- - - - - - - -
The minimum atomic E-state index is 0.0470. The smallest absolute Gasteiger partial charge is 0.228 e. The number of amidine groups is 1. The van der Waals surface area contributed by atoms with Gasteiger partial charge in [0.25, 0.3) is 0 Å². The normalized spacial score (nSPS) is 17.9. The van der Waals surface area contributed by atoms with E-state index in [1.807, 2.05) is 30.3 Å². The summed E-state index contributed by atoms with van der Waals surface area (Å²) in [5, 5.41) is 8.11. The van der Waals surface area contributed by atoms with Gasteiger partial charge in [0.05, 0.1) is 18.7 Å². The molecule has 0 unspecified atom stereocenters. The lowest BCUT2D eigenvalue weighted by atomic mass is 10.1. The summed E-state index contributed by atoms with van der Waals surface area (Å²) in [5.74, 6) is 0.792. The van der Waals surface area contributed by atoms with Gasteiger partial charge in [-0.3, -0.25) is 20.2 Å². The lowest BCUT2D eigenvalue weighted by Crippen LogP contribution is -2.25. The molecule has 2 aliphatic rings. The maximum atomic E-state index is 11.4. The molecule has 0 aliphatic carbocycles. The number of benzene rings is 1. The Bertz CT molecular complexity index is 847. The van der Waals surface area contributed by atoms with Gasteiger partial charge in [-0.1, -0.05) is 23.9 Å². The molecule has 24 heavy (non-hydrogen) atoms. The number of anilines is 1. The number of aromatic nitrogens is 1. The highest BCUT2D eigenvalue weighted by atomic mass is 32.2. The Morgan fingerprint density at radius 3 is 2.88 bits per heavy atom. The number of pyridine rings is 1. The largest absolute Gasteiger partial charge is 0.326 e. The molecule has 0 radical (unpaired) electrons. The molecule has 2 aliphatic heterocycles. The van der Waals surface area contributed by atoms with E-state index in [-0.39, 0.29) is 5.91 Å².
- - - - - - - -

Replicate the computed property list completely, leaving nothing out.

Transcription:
The minimum atomic E-state index is 0.0470. The smallest absolute Gasteiger partial charge is 0.228 e. The number of amidine groups is 1. The van der Waals surface area contributed by atoms with Gasteiger partial charge in [0.25, 0.3) is 0 Å². The normalized spacial score (nSPS) is 17.9. The van der Waals surface area contributed by atoms with E-state index in [1.807, 2.05) is 30.3 Å². The summed E-state index contributed by atoms with van der Waals surface area (Å²) in [5, 5.41) is 8.11. The van der Waals surface area contributed by atoms with Gasteiger partial charge in [0.05, 0.1) is 18.7 Å². The molecule has 0 unspecified atom stereocenters. The lowest BCUT2D eigenvalue weighted by atomic mass is 10.1. The summed E-state index contributed by atoms with van der Waals surface area (Å²) in [5.74, 6) is 0.792. The van der Waals surface area contributed by atoms with Gasteiger partial charge in [-0.3, -0.25) is 20.2 Å². The lowest BCUT2D eigenvalue weighted by Crippen LogP contribution is -2.25. The molecule has 2 aliphatic rings. The maximum atomic E-state index is 11.4. The molecule has 0 aliphatic carbocycles. The number of benzene rings is 1. The Bertz CT molecular complexity index is 847. The van der Waals surface area contributed by atoms with Gasteiger partial charge in [-0.1, -0.05) is 23.9 Å². The molecule has 24 heavy (non-hydrogen) atoms. The number of anilines is 1. The number of aromatic nitrogens is 1. The highest BCUT2D eigenvalue weighted by atomic mass is 32.2. The Morgan fingerprint density at radius 3 is 2.88 bits per heavy atom. The number of pyridine rings is 1. The largest absolute Gasteiger partial charge is 0.326 e. The molecule has 0 radical (unpaired) electrons. The molecule has 2 aliphatic heterocycles. The van der Waals surface area contributed by atoms with E-state index in [-0.39, 0.29) is 5.91 Å².